Today, November 8th, is the 100th anniversary of George B. Dantzig’s birth. As Dick Cottle is fond of saying, “To say that George Dantzig is the father of linear programming is to underestimate his paternal accomplishments. Enlarging the list of ‘offspring’ to include all of mathematical programming comes closer to the truth.”

Among the must-see talks at this year’s INFORMS conference will be Dick’s keynote (10am Monday) honoring the Dantzig Century. After the keynote, Mukund Thapa (11am Monday) and Robert Freund (1:30pm Monday) will chair two sessions celebrating Dantzig’s 100th birthday with a wonderful group of speakers including Bob Entriken, Bob Fourer, Gerd Infanger, and Richard Van Slyke and then, in the second session, Ilan Adler, Roger Wets, and Yinyu Ye. This will be a fantastic pair of sessions.

Nov 9 14

Low-Hanging Fruit to Improve Your Teaching

by Susan Martonosi

I enjoyed the Teaching Effectiveness Colloquium today, chaired by Eric Huggins. Participants ranged from current Ph.D. students who are teaching their first course to seasoned educators with decades of experience.  Presenters were Patrick Noonan, speaking about active learning and project-based courses; Mike Racer, speaking about teaching sustainability; Alexandra Newman, speaking about teaching to a wide audience (across majors and degree programs) and time-saving tips; and myself, speaking about course and syllabus design.

I think everybody in the room came away with nuggets that they can apply to improve their courses, and if I could summarize the overarching takeaway, it would be that effective teaching is not inherently a time-consuming endeavor!  We can easily take the things we are already doing in our classes, tweak them slightly, and achieve great improvements.  Here are some examples:

1. Think-Pair-Share:  Rather than asking a question of the group, Patrick asked us to individually reflect on the question (writing down our thoughts, which requires a higher level of cognition than simply thinking them) and then engage in an active listening activity with a partner.  Partner A spoke for one minute about their response to the question while Partner B listened attentively.  Then roles were reversed.  Patrick called on two partner pairs to report to the class.  The entire exercise took approximately 3 minutes longer than just asking the question of the class would have, and it engaged everybody in the room.  Moreover, it took no additional preparation on Patrick’s part.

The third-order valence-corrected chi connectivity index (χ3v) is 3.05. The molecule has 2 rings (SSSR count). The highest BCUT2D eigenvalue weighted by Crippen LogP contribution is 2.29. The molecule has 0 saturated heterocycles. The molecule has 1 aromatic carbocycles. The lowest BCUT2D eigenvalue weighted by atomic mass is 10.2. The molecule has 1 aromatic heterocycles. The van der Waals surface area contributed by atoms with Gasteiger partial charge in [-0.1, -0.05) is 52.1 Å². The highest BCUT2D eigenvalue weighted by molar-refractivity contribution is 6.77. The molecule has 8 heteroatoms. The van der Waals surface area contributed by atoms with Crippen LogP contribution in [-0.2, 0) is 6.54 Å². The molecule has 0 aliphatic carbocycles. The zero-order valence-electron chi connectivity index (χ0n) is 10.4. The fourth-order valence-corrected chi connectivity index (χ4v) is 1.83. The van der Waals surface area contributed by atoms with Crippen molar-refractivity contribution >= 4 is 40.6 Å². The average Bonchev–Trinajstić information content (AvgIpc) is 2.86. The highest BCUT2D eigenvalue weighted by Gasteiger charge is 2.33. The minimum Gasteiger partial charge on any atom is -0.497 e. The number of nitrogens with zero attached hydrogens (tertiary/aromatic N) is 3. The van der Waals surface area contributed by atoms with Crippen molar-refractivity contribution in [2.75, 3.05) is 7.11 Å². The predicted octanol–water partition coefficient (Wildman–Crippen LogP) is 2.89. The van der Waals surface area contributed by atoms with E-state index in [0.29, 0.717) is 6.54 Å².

2. “Active” active learning: One anecdote that I shared with the group came from a class I am currently teaching.  I occasionally have students work on problems in groups at their desks.  A colleague mentioned that she does the same activity but asks the groups to stand up and work through the problems on the board.  I gave this a try last week and was amazed at how much more engaged the students were in the activity just by being asked to stand up!

3. Backwards design: My session focused on backwards course design, which means clarifying the aims (long-term, broad learning outcomes for the course) and objectives (short-term, measurable outcomes) of the course and using those aims and objectives to inform the topics, classroom activities and assignments.  This doesn’t require extra time, but simply requires an instructor to go through the same course-preparation steps in a different order.

4. Sustainability: Mike gave a compelling case that we are currently facing an environmental crisis, and operations researchers have the problem-solving skills that could lend valuable insights.  Given that we teach problem-solving anyway, why not use these environmental issues as examples in our classes?  A specific source of debate amongst workshop participants was the tension between corporate focus on short-term profitability and the high up-front costs of sustainability; this is where the ability to conduct sensitivity analysis, frame a problem from multiple vantage points and communicate alternate solutions comes into play.

5. Time-saving effective teaching: Alexandra gave several examples of time-saving strategies that actually yield improvements in student learning.  One was her policy requiring students come to office hours rather than expect help over email.  Consolidating her assistance into office hours is a clear time-saving win, but it yields interesting benefits: students are more likely to figure out the problem on their own eventually, rather than relying on quick emails to answer their questions; students get the one-on-one communication that can be more effective for clarifying deeper questions; and students can explain concepts to each other during office hours, which requires a higher level of cognition.  I’m not sure I’d adopt this policy myself, but it was an interesting perspective to contemplate.

It was wonderful to interact with other people committed to effective OR/MS teaching.